It’s a wild world of complaint-vs-complaint in the Adventure Capital of Alaska — Haines.
A borough Assembly member lodged a very public complaint against the police department on April 11.
The union that represents Haines police officers yesterday filed a formal grievance against the Assembly member for violating personnel rules.
The police officers’ grievance is against Haines Borough Assemblyman Tom Morphet, who earlier this month read aloud in a public assembly meeting several accusations he had gathered concerning police officers’ behavior.
Morphet named the officers by name and detailed complaints against them, painting a picture of a department that harasses people and is overbearing in enforcing traffic laws.
Morphet is one of three Haines Assembly members who is now the subject of a recall petition for allegedly violating open meetings rules. While this controversy is separate, it may influence the outcome of any special recall election, should it be approved.
[Read: Recall fever spreads to Haines]
Haines Police Chief Heath Scott, who has been on the job for less than a year, disapproved of the tactics Morphet used, calling them “inappropriate.”
The right way for an elected official to handle a complaint against a police officer, he said, is to first take the complaint to the chief, then to the borough manager, and then to the Assembly personnel committee. It should not start by disparaging public employees in an open meeting.
One of the police officers contacted the Public Employees Local 71 about what he believes is a violation of his employee rights.
The union agreed.
“Both the contract and borough code ensures confidentiality of personnel matters,” said Tom Brice, Business Representative of Local 71, based in Juneau.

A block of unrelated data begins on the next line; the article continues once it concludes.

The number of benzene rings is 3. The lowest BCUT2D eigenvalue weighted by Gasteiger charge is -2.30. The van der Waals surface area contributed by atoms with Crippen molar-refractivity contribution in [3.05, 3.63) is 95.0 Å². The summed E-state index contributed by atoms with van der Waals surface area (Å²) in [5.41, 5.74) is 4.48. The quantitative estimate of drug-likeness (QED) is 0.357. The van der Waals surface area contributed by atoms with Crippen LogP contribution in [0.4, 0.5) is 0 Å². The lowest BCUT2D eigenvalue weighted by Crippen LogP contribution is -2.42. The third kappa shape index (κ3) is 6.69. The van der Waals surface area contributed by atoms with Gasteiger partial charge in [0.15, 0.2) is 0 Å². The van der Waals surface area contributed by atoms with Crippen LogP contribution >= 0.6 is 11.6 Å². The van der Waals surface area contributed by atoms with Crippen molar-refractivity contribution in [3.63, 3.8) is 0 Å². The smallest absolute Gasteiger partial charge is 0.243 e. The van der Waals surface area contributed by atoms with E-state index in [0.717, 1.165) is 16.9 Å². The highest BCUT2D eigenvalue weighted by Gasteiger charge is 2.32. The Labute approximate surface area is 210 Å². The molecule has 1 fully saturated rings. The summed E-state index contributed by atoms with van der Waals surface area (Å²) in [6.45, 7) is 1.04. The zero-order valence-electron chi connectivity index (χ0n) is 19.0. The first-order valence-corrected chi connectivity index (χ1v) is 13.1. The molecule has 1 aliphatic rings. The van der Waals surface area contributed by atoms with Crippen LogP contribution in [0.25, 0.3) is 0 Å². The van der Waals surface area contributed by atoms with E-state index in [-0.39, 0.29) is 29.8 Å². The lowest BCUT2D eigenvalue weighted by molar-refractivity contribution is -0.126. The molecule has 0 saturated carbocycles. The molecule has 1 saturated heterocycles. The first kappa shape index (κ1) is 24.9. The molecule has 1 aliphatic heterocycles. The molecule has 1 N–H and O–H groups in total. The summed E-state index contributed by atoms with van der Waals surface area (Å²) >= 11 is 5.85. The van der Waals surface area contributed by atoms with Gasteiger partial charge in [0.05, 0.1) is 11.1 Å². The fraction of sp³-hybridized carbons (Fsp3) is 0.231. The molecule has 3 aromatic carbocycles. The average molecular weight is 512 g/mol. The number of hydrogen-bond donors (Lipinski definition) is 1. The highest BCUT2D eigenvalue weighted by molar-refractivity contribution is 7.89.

“That’s a longstanding concept at the state level and at the Haines Borough level. The second he started to aggrandize these complaints publicly is the second he violated both the borough code and the contract,” Brice said.
“To smear them as a neo-military outfit is a one-sided and unbalanced characterization of what occurred,” — Tom Brice
The union is asking for a couple of remedies. One is a public apology and censure by the Assembly. Secondly, the union wants a review of the training for Assembly members as it pertains to employees and how to ensure issues are raised “without undermining the effectiveness of the personnel,” said Brice.
Morphet brought his list of complaints to the borough’s interim manager Brad Ryan on a April 6. But by the following Tuesday, he decided not to wait for an investigation, but to put his allegations on the record in the Assembly’s regular meeting.
As of yesterday, the borough has hired a new manager: Longtime resident Deborah Schnabel, executive director of the Haines Chamber of Commerce. She will be tasked with sorting out the union complaint and remedy process. Schnabel is the 15th borough manager in 13 years.
Morphet stated publicly that he brought the complaint out into the open during the public meeting because he felt he’d be recalled soon and this might be his last chance. But Morphet also owns the local newspaper, the Chilkat Valley News, which provides him with ample opportunity to write about Haines public affairs, and allows him broad influence over public opinion.
“In America, we all have right to due process,” Brice told public radio station KHNS. “What that means is that if an employee has complaints lodged against them, they have the right to address those complaints. Using the assembly chambers to attack a department in the manner that occurred on April 11 was just wrong. It’s demoralizing, it’s unethical. And frankly it violates code and contract.”
Morphet was at the forefront in firing the last city manager, Bill Seward. He said: “Mr. Seward has made continuous missteps that reflect his judgment and diligence are not at the caliber required to do this job effectively. Moreover, I do not believe these skills can be taught,” according to KHNS audio.
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